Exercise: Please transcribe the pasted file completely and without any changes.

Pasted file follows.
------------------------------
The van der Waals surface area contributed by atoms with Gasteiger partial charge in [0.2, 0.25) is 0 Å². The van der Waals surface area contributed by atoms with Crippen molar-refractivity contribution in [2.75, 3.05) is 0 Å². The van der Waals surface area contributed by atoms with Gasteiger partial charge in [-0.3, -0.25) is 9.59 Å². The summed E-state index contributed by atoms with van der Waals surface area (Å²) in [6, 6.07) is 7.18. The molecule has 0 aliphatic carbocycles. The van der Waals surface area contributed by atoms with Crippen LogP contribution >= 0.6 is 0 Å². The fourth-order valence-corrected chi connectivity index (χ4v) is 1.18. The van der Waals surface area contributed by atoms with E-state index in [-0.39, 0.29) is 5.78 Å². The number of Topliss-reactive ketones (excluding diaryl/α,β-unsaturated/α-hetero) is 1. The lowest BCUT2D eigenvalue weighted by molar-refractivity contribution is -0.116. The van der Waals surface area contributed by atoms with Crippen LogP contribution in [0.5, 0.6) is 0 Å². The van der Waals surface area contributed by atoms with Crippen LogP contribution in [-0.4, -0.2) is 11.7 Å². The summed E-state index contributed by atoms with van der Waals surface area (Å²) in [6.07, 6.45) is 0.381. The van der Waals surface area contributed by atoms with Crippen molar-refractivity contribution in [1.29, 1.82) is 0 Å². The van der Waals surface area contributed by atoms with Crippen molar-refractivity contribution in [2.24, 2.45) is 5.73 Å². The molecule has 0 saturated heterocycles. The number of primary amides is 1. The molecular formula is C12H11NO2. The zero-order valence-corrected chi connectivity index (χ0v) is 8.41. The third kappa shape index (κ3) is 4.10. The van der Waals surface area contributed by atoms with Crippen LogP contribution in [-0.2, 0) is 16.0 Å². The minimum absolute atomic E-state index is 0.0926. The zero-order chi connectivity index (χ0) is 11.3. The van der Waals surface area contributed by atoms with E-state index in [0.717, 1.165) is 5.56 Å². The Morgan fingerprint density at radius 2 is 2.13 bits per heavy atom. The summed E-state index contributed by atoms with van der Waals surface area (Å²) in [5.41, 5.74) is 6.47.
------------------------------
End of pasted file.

The van der Waals surface area contributed by atoms with Gasteiger partial charge in [0.2, 0.25) is 0 Å². The van der Waals surface area contributed by atoms with Crippen molar-refractivity contribution in [2.75, 3.05) is 0 Å². The van der Waals surface area contributed by atoms with Gasteiger partial charge in [-0.3, -0.25) is 9.59 Å². The summed E-state index contributed by atoms with van der Waals surface area (Å²) in [6, 6.07) is 7.18. The molecule has 0 aliphatic carbocycles. The van der Waals surface area contributed by atoms with Crippen LogP contribution >= 0.6 is 0 Å². The fourth-order valence-corrected chi connectivity index (χ4v) is 1.18. The van der Waals surface area contributed by atoms with E-state index in [-0.39, 0.29) is 5.78 Å². The number of Topliss-reactive ketones (excluding diaryl/α,β-unsaturated/α-hetero) is 1. The lowest BCUT2D eigenvalue weighted by molar-refractivity contribution is -0.116. The van der Waals surface area contributed by atoms with Crippen LogP contribution in [0.5, 0.6) is 0 Å². The van der Waals surface area contributed by atoms with Crippen LogP contribution in [-0.4, -0.2) is 11.7 Å². The summed E-state index contributed by atoms with van der Waals surface area (Å²) in [6.07, 6.45) is 0.381. The van der Waals surface area contributed by atoms with Crippen molar-refractivity contribution in [1.29, 1.82) is 0 Å². The van der Waals surface area contributed by atoms with Crippen molar-refractivity contribution in [2.24, 2.45) is 5.73 Å². The molecule has 0 saturated heterocycles. The number of primary amides is 1. The molecular formula is C12H11NO2. The zero-order valence-corrected chi connectivity index (χ0v) is 8.41. The third kappa shape index (κ3) is 4.10. The van der Waals surface area contributed by atoms with Crippen LogP contribution in [-0.2, 0) is 16.0 Å². The minimum absolute atomic E-state index is 0.0926. The zero-order chi connectivity index (χ0) is 11.3. The van der Waals surface area contributed by atoms with E-state index in [0.717, 1.165) is 5.56 Å². The Morgan fingerprint density at radius 2 is 2.13 bits per heavy atom. The summed E-state index contributed by atoms with van der Waals surface area (Å²) in [5.41, 5.74) is 6.47.